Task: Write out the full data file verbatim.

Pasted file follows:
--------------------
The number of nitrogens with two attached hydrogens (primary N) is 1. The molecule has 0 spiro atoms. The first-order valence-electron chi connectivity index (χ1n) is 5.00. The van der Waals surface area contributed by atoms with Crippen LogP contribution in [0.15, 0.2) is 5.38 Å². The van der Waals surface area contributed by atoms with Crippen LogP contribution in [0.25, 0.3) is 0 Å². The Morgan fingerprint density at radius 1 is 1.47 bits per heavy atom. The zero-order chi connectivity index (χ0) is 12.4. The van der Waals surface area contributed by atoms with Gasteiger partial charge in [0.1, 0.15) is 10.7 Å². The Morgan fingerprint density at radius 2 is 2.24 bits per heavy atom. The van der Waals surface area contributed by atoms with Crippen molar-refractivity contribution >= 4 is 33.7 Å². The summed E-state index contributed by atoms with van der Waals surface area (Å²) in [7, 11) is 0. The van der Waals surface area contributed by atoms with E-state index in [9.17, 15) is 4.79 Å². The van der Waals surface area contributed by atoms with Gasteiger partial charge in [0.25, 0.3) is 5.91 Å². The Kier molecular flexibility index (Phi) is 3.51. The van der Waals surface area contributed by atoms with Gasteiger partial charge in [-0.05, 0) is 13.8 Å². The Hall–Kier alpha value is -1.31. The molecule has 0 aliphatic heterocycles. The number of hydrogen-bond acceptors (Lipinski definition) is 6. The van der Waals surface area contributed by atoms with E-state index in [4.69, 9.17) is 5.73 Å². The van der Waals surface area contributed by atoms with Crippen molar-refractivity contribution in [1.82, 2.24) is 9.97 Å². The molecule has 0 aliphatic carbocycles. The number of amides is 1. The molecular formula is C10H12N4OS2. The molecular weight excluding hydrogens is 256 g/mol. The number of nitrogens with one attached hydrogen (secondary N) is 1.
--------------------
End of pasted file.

The number of nitrogens with two attached hydrogens (primary N) is 1. The molecule has 0 spiro atoms. The first-order valence-electron chi connectivity index (χ1n) is 5.00. The van der Waals surface area contributed by atoms with Crippen LogP contribution in [0.15, 0.2) is 5.38 Å². The van der Waals surface area contributed by atoms with Crippen LogP contribution in [0.25, 0.3) is 0 Å². The Morgan fingerprint density at radius 1 is 1.47 bits per heavy atom. The zero-order chi connectivity index (χ0) is 12.4. The van der Waals surface area contributed by atoms with Gasteiger partial charge in [0.1, 0.15) is 10.7 Å². The Morgan fingerprint density at radius 2 is 2.24 bits per heavy atom. The van der Waals surface area contributed by atoms with Crippen molar-refractivity contribution >= 4 is 33.7 Å². The summed E-state index contributed by atoms with van der Waals surface area (Å²) in [7, 11) is 0. The van der Waals surface area contributed by atoms with E-state index in [9.17, 15) is 4.79 Å². The van der Waals surface area contributed by atoms with Gasteiger partial charge in [0.25, 0.3) is 5.91 Å². The Kier molecular flexibility index (Phi) is 3.51. The van der Waals surface area contributed by atoms with Gasteiger partial charge in [-0.05, 0) is 13.8 Å². The Hall–Kier alpha value is -1.31. The molecule has 0 aliphatic heterocycles. The number of hydrogen-bond acceptors (Lipinski definition) is 6. The van der Waals surface area contributed by atoms with E-state index in [4.69, 9.17) is 5.73 Å². The van der Waals surface area contributed by atoms with Crippen molar-refractivity contribution in [1.82, 2.24) is 9.97 Å². The molecule has 0 aliphatic carbocycles. The number of amides is 1. The molecular formula is C10H12N4OS2. The molecular weight excluding hydrogens is 256 g/mol. The number of nitrogens with one attached hydrogen (secondary N) is 1.